Approach the south end of Phuket Island from any direction and the skyline is dominated by the enormous statue of Big Buddha. Its Thai name is as splendidly large as the structure itself – Phraputthamingmongkol Eaknakakiri. The structure sits atop Nakkerd Hill which offers superb views over the surrounding area including Chalong Bay a picture postcard feature of marine paradise.
To get there from Phuket Town take the Chao Fah West road (it's signposted for Chalong and Rawai). After about ten kilometres, you'll pass Wat Chalong on the left. About two kilometres further on, look out for a turning on the right – there's a big sign with an image of the statue on it. It's pretty easy to see. The road is called Soi Sane 1, but it's generally referred to as Soi Yodsane. It's quite a climb but perfectly navigable for saloon cars and even small motorbikes. The road is narrow and the lower part is lined with houses and small shops. The powers-that-be have recently installed speed bumps, so it's a good idea to take it easy. After a kilometre on the left, is Khun Dim's, a small watering hole where the district's cognoscenti often foregather for a sundowner... authentic local colour.
Five kilometres later you'll reach the Big Buddha car park. On the left is a large building within which are posted details about the construction progress, and there are also amulets, statuettes and other memorabilia for sale. From the car park, there's a stiff climb up 78 steps to reach the statue itself, and it's a pretty impressive sight. The structure is 45 metres high and sits on a base 25 metres in diameter. The podium is decorated with a large lotus flower motif. Construction is still a work-in-progress, but the scaff olding has all been removed now, and the form of the figure is clear. The views from this elevation are absolutely stunning. Clear blue skies and azure waters frame emerald-green islands, rocky promontories and silver sand beaches. It's delightful (and maybe surprising) to see that so much of the island is still verdant forest.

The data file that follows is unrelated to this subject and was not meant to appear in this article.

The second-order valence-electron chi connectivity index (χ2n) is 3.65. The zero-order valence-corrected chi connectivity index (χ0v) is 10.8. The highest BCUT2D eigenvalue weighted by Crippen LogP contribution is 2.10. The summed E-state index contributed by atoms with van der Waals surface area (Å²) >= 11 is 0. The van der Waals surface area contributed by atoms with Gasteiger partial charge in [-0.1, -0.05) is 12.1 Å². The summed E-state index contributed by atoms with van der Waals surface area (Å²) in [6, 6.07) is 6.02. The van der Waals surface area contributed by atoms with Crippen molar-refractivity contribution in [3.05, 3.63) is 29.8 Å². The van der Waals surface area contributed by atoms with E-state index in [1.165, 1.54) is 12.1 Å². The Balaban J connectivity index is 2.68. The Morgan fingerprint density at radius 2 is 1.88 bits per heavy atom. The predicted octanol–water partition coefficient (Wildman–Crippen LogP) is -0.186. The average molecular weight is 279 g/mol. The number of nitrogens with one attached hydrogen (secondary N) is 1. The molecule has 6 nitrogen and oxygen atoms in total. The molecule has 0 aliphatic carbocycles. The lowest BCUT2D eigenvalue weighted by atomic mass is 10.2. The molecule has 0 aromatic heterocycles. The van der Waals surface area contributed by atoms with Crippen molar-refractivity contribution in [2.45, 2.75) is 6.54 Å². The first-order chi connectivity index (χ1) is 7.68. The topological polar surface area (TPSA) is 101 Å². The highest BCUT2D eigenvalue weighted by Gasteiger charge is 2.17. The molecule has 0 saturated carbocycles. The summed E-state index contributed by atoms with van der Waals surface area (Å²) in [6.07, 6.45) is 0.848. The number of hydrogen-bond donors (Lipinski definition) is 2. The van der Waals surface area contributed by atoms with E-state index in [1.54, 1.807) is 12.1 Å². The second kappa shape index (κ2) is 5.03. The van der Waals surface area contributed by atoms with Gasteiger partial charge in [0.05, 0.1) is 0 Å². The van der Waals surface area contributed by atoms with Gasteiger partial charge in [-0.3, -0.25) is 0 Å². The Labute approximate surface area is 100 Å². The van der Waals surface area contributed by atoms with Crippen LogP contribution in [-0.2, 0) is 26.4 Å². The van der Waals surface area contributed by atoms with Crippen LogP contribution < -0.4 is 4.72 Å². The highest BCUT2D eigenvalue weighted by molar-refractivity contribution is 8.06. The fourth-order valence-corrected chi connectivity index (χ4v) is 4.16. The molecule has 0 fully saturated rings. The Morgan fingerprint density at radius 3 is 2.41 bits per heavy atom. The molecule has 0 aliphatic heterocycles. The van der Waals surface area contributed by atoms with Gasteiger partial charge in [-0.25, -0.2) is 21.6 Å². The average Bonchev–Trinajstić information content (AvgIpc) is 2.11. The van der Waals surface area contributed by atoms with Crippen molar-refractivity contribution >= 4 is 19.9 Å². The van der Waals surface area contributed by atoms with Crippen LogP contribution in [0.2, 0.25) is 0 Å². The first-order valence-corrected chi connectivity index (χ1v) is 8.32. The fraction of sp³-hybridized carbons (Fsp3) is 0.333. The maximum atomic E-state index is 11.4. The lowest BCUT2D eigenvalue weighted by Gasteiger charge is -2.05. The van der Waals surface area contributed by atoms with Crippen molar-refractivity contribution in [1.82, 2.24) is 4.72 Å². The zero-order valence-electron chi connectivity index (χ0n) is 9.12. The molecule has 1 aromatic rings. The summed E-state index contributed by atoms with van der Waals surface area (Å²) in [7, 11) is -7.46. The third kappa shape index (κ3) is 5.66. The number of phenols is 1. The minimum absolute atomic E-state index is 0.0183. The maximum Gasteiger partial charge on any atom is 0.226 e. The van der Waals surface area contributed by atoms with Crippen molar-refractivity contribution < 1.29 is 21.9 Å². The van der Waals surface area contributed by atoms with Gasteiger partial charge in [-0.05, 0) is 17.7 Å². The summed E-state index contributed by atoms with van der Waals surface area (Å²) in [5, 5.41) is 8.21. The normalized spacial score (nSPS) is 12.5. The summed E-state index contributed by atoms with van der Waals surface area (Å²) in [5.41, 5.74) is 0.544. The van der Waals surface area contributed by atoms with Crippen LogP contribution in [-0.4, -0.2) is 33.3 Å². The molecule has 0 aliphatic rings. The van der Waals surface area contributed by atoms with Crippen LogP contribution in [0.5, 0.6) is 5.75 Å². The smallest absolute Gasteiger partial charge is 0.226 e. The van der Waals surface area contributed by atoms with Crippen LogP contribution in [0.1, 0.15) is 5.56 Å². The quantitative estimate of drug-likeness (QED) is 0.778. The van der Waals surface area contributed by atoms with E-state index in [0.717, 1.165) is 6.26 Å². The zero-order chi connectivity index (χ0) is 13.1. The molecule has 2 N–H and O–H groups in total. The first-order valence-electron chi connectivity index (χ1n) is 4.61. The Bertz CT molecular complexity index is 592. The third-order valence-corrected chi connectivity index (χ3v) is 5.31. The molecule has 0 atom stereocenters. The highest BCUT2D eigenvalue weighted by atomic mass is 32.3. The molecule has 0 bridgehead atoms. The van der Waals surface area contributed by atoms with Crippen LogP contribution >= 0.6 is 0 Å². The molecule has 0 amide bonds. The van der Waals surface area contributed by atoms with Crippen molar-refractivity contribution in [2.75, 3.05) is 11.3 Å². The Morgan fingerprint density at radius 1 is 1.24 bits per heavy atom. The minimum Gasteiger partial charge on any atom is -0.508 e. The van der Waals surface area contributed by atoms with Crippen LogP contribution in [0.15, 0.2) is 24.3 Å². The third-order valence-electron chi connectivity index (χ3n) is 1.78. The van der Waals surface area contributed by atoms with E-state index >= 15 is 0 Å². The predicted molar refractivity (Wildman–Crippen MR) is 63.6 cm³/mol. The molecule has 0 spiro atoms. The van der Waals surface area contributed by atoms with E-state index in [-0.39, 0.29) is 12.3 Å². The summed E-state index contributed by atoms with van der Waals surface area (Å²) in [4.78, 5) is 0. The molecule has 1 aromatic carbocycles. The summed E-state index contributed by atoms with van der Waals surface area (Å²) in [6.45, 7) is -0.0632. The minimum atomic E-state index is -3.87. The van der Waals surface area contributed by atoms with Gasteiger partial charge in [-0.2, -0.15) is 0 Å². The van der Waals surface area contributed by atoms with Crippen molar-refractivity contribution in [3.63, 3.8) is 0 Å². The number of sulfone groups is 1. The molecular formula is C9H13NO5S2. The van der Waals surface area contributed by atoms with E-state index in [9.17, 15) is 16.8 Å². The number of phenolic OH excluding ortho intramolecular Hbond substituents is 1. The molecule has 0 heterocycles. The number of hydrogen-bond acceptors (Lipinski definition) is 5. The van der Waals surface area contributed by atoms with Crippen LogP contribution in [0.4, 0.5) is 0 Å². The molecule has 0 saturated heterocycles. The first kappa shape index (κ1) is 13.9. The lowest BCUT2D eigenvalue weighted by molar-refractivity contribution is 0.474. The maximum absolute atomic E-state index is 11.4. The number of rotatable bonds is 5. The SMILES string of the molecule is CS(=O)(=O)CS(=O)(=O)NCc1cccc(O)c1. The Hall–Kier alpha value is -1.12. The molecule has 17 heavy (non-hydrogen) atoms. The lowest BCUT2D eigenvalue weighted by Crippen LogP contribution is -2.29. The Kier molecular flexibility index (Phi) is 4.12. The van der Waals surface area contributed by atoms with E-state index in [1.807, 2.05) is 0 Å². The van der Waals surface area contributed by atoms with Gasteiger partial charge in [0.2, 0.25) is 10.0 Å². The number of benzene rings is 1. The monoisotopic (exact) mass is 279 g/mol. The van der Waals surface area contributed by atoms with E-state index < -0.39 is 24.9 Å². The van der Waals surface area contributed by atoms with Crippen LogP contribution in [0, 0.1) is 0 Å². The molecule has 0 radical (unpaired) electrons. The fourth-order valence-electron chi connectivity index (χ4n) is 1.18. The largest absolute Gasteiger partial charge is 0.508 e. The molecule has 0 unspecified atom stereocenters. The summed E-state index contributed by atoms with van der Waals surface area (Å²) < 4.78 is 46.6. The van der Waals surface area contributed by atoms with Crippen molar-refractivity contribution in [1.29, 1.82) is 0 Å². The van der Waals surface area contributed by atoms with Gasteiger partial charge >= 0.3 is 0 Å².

It's amazing to think that this huge tribute to Buddha, years in the building, has been entirely financed by voluntary funding. You can, of course, still make a contribution and become part of the blessing. For only 100 baht you're given a small marble tablet on which you can inscribe your name and thoughts. These tiles will be incorporated within the sacred structure. It's a wonderful concept. You can, similarly, write your name on an artificial Bodhi leaf and attach it to a gold bell. It's said to bring luck.
The site also contains an image of the venerated earth goddess – Wasunthara. Next to it is an image of Phra Siwali (the name given to a venerated Buddhist monk), and a large bell weighing one ton. As part of the ritual of merit-making, devotees strike this bell.
As Phuket has developed increasingly into an international destination, it has become in many respects commercialised and westernised. This is good and right – Phuket makes an enormous contribution to Thailand's wealth and status worldwide. However, the Big Buddha statue is tangible evidence of the country's spiritual underpinnings, and it's fit that visitors should view the structure, not only as an amazing piece of architecture in a place of outstanding beauty, but also as a sacred shrine.